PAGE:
"He also had a maturation process that went along through the year and his confidence was what really absorbed in him because regardless what level you go to, whether it’s high school to college or college to the pros, some people can be the greatest athlete and very good on the court, but lose confidence and basically they don’t have it," Blake said. "I think with him, getting into the Big Dance and keeping himself focused was really, really big, so I think that really helped. He is a smart kid."
Now, where will Udoh land?
That's a toss up. The various mock drafts have him going anywhere from No. 7 to No. 14 in the draft. Those teams, in order, are Detroit, the LA Clippers, Utah, Indiana, New Orleans, Memphis, Toronto and Houston.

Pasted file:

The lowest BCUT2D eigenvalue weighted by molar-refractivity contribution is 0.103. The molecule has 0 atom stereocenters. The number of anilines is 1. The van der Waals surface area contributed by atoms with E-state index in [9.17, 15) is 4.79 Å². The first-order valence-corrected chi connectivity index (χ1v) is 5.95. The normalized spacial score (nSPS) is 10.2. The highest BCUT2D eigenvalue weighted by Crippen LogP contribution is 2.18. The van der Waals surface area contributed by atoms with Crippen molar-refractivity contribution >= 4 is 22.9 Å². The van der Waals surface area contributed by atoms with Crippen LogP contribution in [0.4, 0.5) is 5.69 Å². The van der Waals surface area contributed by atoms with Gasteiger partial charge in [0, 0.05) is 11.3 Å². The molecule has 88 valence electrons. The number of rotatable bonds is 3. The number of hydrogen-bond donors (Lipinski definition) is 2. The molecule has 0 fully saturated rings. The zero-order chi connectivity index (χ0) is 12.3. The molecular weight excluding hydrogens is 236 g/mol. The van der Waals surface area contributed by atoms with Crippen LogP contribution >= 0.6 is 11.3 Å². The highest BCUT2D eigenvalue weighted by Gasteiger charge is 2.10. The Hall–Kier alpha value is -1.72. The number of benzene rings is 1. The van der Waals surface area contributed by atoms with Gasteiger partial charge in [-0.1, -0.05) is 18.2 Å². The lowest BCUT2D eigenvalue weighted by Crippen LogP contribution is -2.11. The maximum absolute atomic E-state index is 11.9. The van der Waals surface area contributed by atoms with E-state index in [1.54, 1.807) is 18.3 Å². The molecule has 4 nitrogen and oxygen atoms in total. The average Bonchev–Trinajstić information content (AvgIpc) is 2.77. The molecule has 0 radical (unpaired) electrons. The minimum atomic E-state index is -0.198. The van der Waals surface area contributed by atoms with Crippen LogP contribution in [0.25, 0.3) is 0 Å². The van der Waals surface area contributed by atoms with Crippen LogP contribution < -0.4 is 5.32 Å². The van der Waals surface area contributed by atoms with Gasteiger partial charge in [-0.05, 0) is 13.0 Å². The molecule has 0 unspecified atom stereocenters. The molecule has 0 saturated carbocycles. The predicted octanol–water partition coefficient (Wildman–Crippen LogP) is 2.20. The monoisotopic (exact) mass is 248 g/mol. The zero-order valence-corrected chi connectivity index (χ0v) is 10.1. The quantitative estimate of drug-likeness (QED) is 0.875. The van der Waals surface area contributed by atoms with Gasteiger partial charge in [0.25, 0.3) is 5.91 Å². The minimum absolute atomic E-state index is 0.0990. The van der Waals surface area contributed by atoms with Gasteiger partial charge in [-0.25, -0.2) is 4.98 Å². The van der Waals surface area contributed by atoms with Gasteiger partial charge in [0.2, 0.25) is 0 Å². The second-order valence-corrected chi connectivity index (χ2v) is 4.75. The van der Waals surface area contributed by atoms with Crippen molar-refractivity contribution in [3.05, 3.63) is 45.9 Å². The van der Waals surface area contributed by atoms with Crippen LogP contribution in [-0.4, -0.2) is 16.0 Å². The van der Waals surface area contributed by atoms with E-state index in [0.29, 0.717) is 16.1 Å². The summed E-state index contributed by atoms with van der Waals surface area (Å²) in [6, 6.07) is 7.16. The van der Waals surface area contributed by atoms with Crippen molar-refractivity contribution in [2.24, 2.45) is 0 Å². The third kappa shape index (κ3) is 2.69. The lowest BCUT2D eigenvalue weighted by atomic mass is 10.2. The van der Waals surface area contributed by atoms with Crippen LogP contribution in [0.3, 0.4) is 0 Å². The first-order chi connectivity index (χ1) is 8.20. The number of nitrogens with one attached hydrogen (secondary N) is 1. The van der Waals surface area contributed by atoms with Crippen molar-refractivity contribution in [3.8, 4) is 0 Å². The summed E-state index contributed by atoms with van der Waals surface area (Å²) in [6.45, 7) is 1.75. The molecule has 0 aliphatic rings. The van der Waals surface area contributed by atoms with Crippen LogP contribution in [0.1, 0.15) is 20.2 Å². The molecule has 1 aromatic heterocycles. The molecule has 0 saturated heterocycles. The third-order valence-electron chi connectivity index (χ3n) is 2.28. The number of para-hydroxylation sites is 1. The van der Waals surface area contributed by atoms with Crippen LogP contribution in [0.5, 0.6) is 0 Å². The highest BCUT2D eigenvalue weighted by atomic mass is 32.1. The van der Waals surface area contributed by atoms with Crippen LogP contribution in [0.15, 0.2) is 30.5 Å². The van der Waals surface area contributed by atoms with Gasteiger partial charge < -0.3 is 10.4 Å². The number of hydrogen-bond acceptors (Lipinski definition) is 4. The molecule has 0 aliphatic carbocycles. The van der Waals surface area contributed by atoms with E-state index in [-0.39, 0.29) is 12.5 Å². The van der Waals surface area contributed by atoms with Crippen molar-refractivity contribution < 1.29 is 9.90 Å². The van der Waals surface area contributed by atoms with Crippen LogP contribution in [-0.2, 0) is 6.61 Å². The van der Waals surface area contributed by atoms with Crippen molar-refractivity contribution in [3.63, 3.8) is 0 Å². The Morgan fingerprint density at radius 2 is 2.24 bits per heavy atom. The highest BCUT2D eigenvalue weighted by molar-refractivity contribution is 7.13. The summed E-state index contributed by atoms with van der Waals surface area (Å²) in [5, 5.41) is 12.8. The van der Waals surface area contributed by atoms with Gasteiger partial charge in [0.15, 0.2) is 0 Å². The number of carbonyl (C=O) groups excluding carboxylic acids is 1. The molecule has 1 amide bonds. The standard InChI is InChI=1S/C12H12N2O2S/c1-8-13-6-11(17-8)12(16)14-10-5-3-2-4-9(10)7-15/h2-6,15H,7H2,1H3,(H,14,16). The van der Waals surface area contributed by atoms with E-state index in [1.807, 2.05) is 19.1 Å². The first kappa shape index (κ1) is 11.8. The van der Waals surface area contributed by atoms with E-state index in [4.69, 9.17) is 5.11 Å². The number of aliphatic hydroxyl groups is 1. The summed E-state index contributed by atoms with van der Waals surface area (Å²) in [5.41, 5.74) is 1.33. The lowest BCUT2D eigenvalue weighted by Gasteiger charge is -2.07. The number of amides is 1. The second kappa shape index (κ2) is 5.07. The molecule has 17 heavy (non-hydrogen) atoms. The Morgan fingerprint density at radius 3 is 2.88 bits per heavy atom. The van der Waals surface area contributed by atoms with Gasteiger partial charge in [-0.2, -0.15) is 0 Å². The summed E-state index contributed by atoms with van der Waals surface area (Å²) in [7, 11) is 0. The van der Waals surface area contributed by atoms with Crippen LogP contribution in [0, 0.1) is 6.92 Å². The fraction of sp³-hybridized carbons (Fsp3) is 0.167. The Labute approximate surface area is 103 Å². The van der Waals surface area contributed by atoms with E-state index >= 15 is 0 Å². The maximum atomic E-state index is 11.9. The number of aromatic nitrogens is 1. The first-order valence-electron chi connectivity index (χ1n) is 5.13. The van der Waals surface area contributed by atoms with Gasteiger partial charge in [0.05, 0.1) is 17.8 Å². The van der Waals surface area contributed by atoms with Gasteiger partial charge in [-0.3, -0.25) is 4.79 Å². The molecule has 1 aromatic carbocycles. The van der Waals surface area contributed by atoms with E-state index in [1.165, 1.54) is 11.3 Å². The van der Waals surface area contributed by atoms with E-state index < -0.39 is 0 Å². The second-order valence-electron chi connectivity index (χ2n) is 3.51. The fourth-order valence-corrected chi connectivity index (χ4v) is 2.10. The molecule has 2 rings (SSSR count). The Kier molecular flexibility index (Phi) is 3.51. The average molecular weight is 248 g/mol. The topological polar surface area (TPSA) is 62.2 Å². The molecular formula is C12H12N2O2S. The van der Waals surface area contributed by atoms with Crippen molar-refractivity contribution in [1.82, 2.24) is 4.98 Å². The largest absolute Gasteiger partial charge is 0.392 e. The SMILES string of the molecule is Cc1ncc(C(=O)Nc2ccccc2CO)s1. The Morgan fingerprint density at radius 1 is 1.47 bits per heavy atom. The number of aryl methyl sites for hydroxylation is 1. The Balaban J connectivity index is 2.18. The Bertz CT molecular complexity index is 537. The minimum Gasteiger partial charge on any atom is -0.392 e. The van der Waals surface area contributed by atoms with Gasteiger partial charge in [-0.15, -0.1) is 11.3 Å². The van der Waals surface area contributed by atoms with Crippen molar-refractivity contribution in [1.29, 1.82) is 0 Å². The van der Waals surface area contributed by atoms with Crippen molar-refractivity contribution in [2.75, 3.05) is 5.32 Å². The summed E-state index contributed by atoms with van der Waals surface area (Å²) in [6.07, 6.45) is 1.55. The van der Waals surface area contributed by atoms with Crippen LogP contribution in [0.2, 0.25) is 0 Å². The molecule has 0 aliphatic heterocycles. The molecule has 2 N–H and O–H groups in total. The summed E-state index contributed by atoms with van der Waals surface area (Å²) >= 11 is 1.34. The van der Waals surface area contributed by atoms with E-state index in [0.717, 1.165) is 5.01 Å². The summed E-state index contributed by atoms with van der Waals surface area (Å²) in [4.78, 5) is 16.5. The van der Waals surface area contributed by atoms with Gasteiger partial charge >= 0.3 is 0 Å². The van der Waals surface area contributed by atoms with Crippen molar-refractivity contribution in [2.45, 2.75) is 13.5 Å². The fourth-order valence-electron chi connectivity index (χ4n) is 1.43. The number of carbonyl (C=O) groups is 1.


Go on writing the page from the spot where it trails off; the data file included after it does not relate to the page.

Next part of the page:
In Chad Ford's latest mock draft (version 3.0) on ESPN.com, he has Udoh headed to the Houston Rockets with the No. 14 pick. And only two of the 12 mock drafts featured on NBA.com do not include Udoh among the top 14.
There are some concerns that Udoh, despite possessing a remarkable wing span of 7-foot-4 inches, won't be physical enough or have the leaping ability to battle the top power forwards in the league.
"It’s going to be a little bit more physical, he’s going to have to get stronger, but I think with his opportunity, I think he is going to be able to reach that," Blake said. "I don’t know at what level because he’s still developing."
You will be hard-pressed to find a college basketball player this season who did more to progress his own career path and elevate his program than Baylor junior power forward Ekpe Udoh.